The same happens often when someone wants to book an event at the hotel, say 20 people for three nights. The standard answer is, that the hotel is very happy and can deliver, fulfilling all demands and desires. And feel free to contact us anytime. It is the same protocol, the same standardized approach. Nowhere is shown a real interest in the event and what the applicant hopes to achieve with it. It is about the hotel, not the event. How to overcome this purely transactional kind of communication and it into something more real and sincere, might be the ultimate challenge for next-step well-being.
I also had the honor to interview Erich Steinbock — former GM of the Carlyle, New York amongst many other positions — for this series. He spoke about the ultimate importance of emotional intelligence when it comes to hospitality, certainly also next-step hospitality.
It is never the bed that brings a guest back. It will be the delivered experiences. Next-step it will culminate in blissful transformations. You can’t get there without a staff that is intuitively sensitive, that is emotionally intelligent. That means, for instance, that staff discreetly notices when a guest doesn’t show up for breakfast or is up at five in the morning. It is about being treated as a human being more than as: a guest.
When the GM comes to have a nice chat with you, that feels fine. But the feeling sours as soon as you know that standard operation procedures oblige the GM to do so with twenty guests a day. Sincerity evaporates. Together with any emotional intelligence.
What other upcoming trends and movements you see?
One: people are becoming more adventurous. Remote areas travel increased already before Covid-19 — think Patagonia — and it will continue. Being the first somewhere is Cool. Not in the least because you can show it on Instagram. The thrill of it. Don’t underestimate the power of FOMO — fear of missing out. Maybe we should call it the New Curiosity. Saudi Arabia is developing its Red Sea region along these lines: unexplored areas combined with transformative hospitality. It wants to acquire a position in the top five of luxurious travel destinations.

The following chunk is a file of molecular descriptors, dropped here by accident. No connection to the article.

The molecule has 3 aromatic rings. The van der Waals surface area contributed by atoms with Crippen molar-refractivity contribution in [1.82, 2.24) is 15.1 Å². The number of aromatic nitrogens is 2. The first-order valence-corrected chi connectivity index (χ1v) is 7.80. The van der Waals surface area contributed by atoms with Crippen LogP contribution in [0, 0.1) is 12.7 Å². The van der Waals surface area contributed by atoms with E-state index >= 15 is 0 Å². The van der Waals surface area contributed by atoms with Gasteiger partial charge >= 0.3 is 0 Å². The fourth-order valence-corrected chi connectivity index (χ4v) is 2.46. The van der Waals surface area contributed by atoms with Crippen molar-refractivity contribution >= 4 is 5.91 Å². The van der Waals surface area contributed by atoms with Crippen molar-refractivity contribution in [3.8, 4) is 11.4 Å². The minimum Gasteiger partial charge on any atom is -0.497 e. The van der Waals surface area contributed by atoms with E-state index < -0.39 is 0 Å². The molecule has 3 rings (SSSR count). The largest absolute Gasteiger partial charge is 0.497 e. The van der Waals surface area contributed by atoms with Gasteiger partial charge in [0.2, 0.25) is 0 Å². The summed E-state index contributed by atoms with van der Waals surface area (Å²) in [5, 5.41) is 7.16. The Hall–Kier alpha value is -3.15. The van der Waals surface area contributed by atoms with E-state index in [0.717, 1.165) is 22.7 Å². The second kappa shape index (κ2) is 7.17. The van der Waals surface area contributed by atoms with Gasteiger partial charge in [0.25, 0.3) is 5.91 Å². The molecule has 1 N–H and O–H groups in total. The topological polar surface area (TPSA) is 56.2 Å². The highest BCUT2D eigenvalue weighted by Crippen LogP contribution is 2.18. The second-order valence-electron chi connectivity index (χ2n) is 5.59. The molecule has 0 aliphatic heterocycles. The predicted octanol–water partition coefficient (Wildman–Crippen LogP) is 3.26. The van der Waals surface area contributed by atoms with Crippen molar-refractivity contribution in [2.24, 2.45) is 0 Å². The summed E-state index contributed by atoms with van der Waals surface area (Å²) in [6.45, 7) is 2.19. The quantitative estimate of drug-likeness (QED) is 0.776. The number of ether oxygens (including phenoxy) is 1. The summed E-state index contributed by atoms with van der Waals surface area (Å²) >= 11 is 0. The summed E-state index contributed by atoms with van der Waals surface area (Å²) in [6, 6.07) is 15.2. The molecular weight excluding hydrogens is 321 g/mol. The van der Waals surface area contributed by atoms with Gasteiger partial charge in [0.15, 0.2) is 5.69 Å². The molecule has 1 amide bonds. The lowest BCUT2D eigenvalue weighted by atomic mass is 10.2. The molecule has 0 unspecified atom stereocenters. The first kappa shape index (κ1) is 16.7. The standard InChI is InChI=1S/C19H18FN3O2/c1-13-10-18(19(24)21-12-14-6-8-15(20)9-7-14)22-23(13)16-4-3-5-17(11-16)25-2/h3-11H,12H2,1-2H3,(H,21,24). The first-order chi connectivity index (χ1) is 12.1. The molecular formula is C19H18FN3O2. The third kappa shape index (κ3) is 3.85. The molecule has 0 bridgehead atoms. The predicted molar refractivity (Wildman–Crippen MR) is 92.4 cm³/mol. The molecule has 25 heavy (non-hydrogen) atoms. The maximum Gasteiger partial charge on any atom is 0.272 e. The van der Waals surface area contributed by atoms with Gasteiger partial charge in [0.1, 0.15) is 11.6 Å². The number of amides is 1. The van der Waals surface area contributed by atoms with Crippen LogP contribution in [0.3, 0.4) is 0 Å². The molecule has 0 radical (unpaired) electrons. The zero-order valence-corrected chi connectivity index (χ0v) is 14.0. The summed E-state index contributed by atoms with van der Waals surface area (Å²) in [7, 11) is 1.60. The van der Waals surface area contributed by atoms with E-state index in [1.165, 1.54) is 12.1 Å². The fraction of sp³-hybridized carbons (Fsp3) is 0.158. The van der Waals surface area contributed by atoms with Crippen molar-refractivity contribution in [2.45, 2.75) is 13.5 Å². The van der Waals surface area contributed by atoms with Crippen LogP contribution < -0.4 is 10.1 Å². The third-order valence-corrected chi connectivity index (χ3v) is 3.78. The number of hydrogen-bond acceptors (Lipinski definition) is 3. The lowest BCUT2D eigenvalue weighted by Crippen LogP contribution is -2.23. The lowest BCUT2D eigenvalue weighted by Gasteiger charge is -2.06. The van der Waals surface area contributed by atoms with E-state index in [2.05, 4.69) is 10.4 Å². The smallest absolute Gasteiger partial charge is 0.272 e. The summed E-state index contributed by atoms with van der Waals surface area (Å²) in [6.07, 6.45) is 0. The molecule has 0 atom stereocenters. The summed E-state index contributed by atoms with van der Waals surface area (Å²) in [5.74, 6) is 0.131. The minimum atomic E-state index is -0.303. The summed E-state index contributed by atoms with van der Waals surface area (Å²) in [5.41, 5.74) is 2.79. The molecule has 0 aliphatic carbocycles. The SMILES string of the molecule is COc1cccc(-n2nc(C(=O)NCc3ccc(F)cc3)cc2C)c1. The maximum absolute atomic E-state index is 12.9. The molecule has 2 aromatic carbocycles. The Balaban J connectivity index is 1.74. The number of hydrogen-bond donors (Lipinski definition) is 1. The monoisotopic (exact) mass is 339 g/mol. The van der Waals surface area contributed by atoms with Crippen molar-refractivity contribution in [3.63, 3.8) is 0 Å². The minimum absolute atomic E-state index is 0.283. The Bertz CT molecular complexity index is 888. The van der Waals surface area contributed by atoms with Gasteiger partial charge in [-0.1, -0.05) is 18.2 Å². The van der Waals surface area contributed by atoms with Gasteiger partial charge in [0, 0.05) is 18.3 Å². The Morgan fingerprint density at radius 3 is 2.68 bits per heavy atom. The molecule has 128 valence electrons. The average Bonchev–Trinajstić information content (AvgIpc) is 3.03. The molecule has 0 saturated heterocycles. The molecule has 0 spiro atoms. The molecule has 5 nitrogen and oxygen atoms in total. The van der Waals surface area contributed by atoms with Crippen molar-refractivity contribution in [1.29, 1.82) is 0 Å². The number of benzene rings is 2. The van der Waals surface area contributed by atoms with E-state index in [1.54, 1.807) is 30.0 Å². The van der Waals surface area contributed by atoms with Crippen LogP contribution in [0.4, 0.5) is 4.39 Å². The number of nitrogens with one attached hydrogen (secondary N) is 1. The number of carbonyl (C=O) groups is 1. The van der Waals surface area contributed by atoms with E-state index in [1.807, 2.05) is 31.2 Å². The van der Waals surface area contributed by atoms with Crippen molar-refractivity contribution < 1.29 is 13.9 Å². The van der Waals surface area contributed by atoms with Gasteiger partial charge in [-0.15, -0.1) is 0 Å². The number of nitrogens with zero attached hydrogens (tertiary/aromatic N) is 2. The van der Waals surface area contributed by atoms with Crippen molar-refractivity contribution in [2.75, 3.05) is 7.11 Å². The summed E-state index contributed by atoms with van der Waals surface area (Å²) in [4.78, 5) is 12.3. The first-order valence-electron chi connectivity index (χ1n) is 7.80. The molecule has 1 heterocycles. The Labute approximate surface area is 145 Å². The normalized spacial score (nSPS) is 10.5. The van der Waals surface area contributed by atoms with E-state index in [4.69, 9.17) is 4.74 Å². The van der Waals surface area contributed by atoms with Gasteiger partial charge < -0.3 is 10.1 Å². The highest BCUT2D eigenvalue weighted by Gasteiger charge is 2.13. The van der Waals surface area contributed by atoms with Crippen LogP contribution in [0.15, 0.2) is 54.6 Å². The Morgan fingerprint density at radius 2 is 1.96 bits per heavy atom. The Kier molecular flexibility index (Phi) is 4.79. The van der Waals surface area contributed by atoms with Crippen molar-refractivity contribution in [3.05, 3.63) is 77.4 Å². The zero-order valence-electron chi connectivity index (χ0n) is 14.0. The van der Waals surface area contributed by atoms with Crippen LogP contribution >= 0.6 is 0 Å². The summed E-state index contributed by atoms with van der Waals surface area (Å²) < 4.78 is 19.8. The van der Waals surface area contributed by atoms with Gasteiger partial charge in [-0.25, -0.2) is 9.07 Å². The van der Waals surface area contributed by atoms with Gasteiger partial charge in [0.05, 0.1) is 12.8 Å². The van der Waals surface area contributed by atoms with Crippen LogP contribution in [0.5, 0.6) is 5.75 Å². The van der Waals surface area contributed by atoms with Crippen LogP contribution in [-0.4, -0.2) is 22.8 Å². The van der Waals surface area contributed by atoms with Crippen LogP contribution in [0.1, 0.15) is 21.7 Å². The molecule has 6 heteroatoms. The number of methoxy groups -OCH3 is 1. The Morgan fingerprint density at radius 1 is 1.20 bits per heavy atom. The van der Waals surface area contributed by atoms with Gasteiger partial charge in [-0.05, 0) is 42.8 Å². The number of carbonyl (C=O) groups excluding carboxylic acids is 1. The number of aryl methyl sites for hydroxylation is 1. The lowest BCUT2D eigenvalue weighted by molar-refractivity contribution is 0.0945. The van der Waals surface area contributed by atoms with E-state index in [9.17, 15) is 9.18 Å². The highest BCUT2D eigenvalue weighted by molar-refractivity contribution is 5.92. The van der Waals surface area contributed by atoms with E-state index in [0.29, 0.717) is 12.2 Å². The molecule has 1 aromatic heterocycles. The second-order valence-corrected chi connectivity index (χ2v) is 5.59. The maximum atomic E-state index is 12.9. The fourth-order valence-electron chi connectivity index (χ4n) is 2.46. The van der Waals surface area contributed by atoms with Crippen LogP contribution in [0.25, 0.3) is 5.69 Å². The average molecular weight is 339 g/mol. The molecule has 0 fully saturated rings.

Two: F&B has always been part of the New Curiosity, of course. And yet, F&B misses two points. Point 1: Look at the room service menus for business travelers. They are everywhere the same, eternally circling around hamburgers and Caesar salads. You can read the menus with your eyes closed. Un-imagination leads. Point 2: Sometimes, with all respect, F & B is too much focused on Michelin-cuisine. When an Australian visits Italy she/he probably wants to eat real Italian food, preferring it above super sophisticated Michelin tour-de-forces. Guests like to get immersed in local cuisine — it is part of why they come to Italy in the first place. Does the chef gets his vegetables from villages close by — can I join? How does the hotel support the surrounding community. Where and when was the fish caught? No menu restaurants are also on the rise: tapping into the New curiosity.
Three: Covid-19 won’t be our last nasty surprise. Health protection will grab our attention for a longer period. Also privacy data protection will keep us all preoccupied. Even the Mandarin Oriental didn’t escape shame and scandal on the topic. Privacy awareness is low but on the rise. When I want to book a luxury trip and the organizer sends me an email with all other participants cc’d, I refrain from joining. It indicates carelessness, a naivety that increasing goes against the Zeitgeist grain.
If you want to be in contact with thought leader Alison Styles, please email [email protected]